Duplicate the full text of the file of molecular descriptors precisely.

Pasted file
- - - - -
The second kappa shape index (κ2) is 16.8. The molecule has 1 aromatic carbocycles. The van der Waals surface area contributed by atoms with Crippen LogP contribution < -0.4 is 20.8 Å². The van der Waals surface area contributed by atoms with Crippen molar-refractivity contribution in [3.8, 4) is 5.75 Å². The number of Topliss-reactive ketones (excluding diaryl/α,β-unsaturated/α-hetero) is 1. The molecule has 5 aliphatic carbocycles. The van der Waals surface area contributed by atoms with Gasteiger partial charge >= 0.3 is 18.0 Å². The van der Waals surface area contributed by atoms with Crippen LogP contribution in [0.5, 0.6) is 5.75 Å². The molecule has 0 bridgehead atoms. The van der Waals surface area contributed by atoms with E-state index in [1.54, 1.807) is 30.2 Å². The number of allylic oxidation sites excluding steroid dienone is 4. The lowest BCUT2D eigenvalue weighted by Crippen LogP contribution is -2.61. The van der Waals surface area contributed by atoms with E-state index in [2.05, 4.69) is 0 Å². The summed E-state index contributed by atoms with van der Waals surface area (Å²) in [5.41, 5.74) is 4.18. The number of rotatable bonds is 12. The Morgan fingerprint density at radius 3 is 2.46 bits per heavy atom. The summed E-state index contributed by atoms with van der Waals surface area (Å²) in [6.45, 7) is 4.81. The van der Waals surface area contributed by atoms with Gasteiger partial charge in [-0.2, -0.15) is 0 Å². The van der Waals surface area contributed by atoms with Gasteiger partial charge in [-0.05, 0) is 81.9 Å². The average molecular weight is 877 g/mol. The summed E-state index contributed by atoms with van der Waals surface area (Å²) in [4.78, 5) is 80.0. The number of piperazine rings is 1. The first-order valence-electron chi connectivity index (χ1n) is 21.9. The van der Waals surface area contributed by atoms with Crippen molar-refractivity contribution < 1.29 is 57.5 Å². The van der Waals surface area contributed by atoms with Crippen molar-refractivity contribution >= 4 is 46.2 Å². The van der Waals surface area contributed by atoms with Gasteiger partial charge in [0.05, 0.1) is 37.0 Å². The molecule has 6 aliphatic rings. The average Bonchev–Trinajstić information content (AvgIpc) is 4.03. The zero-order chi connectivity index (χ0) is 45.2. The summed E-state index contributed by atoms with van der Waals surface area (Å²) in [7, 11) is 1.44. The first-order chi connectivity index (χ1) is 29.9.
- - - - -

The second kappa shape index (κ2) is 16.8. The molecule has 1 aromatic carbocycles. The van der Waals surface area contributed by atoms with Crippen LogP contribution < -0.4 is 20.8 Å². The van der Waals surface area contributed by atoms with Crippen molar-refractivity contribution in [3.8, 4) is 5.75 Å². The number of Topliss-reactive ketones (excluding diaryl/α,β-unsaturated/α-hetero) is 1. The molecule has 5 aliphatic carbocycles. The van der Waals surface area contributed by atoms with Gasteiger partial charge >= 0.3 is 18.0 Å². The van der Waals surface area contributed by atoms with Crippen LogP contribution in [0.5, 0.6) is 5.75 Å². The molecule has 0 bridgehead atoms. The van der Waals surface area contributed by atoms with E-state index in [1.54, 1.807) is 30.2 Å². The number of allylic oxidation sites excluding steroid dienone is 4. The lowest BCUT2D eigenvalue weighted by Crippen LogP contribution is -2.61. The van der Waals surface area contributed by atoms with E-state index in [2.05, 4.69) is 0 Å². The summed E-state index contributed by atoms with van der Waals surface area (Å²) in [5.41, 5.74) is 4.18. The number of rotatable bonds is 12. The Morgan fingerprint density at radius 3 is 2.46 bits per heavy atom. The summed E-state index contributed by atoms with van der Waals surface area (Å²) in [6.45, 7) is 4.81. The van der Waals surface area contributed by atoms with Gasteiger partial charge in [-0.2, -0.15) is 0 Å². The van der Waals surface area contributed by atoms with Gasteiger partial charge in [-0.05, 0) is 81.9 Å². The average molecular weight is 877 g/mol. The summed E-state index contributed by atoms with van der Waals surface area (Å²) in [4.78, 5) is 80.0. The number of piperazine rings is 1. The first-order valence-electron chi connectivity index (χ1n) is 21.9. The van der Waals surface area contributed by atoms with Crippen molar-refractivity contribution < 1.29 is 57.5 Å². The van der Waals surface area contributed by atoms with Crippen molar-refractivity contribution >= 4 is 46.2 Å². The van der Waals surface area contributed by atoms with Gasteiger partial charge in [0.05, 0.1) is 37.0 Å². The molecule has 6 aliphatic rings. The average Bonchev–Trinajstić information content (AvgIpc) is 4.03. The zero-order chi connectivity index (χ0) is 45.2. The summed E-state index contributed by atoms with van der Waals surface area (Å²) in [7, 11) is 1.44. The first-order chi connectivity index (χ1) is 29.9.